Enthusiasm for observational astronomy, curiosity about cosmology, achievements with CCD imaging and technology. These and all other aspects of astronomy are interests shared by members of the Amateur Astronomers Association of Princeton. The club is based in Princeton, (Mercer County) New Jersey.
This organization of 100 + promotes astronomy-related activities for members and non-members, novice to expert. A wide spectrum of astronomy interests are explored at the AAAP through regular meetings, workshops, use of the two club observatories, public outreach and regional star parties.
Come explore our web site. Here you'll find details about our organization's meetings, discussion topics, members and their scopes, and a lot more. Our organization maintains two observatories: the larger in Washington Crossing State Park (housing a research-grade 355mm Schmidt-Cassegrain catadioptric and historic 159mm Hastings-Byrne refractor). A second facility is found at Jenny Jump State Park in northwestern New Jersey. This houses a 318mm custom-built Newtonian reflector.
Read about the AAAP in this article from a recent issue of Princeton U.S. 1.
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Exploring Our Place in the Universe: A Voyage with Aram Friedman
Our most powerful observatories can detect objects out to 13 billion light years. But theory suggests we should see more. Why don't we? What will it take to peer into the darkness? What will we find? With the aid of the Micro Dome real-time simulator, Aram Friedman will lead a voyage from Earth to the edge of the observable universe -- a voyage that will begin a tthe next meeting of AAAP in Peyton Hall on September 9 at 7:30 p.m.
Friedman spent 30 years as a broadcast and post-production engineer in NYC, designing and maintaining facilities for ABC, NBC and CBS. He has also built custom electronics and software for movie special effects in New York, Los Angels and Las Vegas.
In 1998, Friedman was asked to design and supervise new construction a the NYC's Hayden Planetarium. Two years and $6 million later, visitors to the planetarium were taken on a real-time journey to the edge of the observable universe. Today, using a portable simulation of his own design, Friedman explores the universe with astronomy enthusiasts around the state. Friedman also teaches for Northrop Grumman, prime contractor for the James Webb Telescope, the space-based observatory that will replace the aging Hubble.
On June 5, 2012, as part of a Williams College expedition, Friedman recorded the last transit of Venus in this century. the visible-light time-lapse recording is now part of the permanent record of the American Astronomical Society, the National Geographic Society and the BBC.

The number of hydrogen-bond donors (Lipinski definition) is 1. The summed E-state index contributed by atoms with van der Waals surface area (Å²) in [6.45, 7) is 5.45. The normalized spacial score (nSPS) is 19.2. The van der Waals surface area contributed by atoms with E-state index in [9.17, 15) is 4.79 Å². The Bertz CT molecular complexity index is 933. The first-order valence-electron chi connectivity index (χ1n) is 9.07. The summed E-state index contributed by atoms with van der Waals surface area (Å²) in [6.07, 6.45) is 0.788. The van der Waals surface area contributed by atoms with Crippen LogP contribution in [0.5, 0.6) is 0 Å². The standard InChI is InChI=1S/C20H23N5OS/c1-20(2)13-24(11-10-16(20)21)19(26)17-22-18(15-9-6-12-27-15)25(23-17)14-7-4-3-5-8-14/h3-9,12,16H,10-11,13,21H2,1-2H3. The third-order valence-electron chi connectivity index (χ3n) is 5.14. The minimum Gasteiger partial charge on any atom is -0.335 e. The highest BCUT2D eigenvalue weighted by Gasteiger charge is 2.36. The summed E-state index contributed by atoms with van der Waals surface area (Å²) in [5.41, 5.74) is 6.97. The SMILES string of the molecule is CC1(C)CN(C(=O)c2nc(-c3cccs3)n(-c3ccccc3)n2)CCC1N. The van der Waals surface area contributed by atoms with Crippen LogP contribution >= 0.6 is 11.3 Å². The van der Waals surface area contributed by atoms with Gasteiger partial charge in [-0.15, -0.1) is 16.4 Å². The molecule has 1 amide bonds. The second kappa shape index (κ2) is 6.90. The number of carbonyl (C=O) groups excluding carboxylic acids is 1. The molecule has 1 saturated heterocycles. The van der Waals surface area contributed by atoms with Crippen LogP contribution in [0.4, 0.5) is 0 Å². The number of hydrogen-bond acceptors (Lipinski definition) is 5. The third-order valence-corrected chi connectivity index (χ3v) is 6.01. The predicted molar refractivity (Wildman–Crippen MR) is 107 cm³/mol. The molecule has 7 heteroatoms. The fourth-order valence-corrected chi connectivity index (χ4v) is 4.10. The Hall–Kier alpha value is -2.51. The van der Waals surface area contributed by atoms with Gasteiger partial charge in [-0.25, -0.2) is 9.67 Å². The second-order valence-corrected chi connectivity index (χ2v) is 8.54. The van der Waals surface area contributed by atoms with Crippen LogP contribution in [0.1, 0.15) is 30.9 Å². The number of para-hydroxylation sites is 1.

Join us for nightlong star gazing and day time viewing of sun spots.
Hope Conference and Renewal Center, Hope, NJ
Friday, September 26th, 2014 to
Sunday, September 28th 2014
|September 2014 through June 2015 Monthly Meeting Season (at Peyton Hall)|
Peyton Hall (right) is the location of the 2014 - 2015 AAAP monthly meetings. The building is home to the Department of Astrophysical Sciences, and is located just east of Washington Road, adjacent to Palmer Stadium, on the Princeton University campus. Meetings are on the second Tuesday of each month and begin promptly at 7:30 PM in the lecture hall (first floor) of Peyton.
Meetings start with brief announcements of general interest, followed by a guest speaker presentation. After the guest speaker, the general meeting commences, reviewing current and future club activities, astronomy news, and public outreach projects. Regular attendees of the lectures are encouraged to become paid members to support these popular speaking events. Please email the AAAP for additional details.
Princeton University students also host a telescope open house at Peyton Hall concurrent to the end of our meeting. If the sky is clear, stop up to glimpse the universe.
The Simpson Observatory Public Open House schedule has ended, for the 2013 season.. Our thanks to all the guests who visited use during this observing year.
Public nights will resume April 4th, 2014. The facility is located in Washington Crossing State Park, a few miles outside Pennington, NJ.
Guests are shown a myriad of astronomical wonders including planets, The Moon, galaxies, nebulae, star clusters and much more. Learn the seasonal constellations and how to identify them. AAAP astronomers operate a 6.25" Hastings Byrne refractor and a research-grade Celestron 14" Schmidt-Cassegrain on a Bisque Paramount ME mount. AAAP members often set up additional equipment adjacent to the observatory. Visitors are welcome to bring telescopes.
For directions, and further details, please visit the observatory page.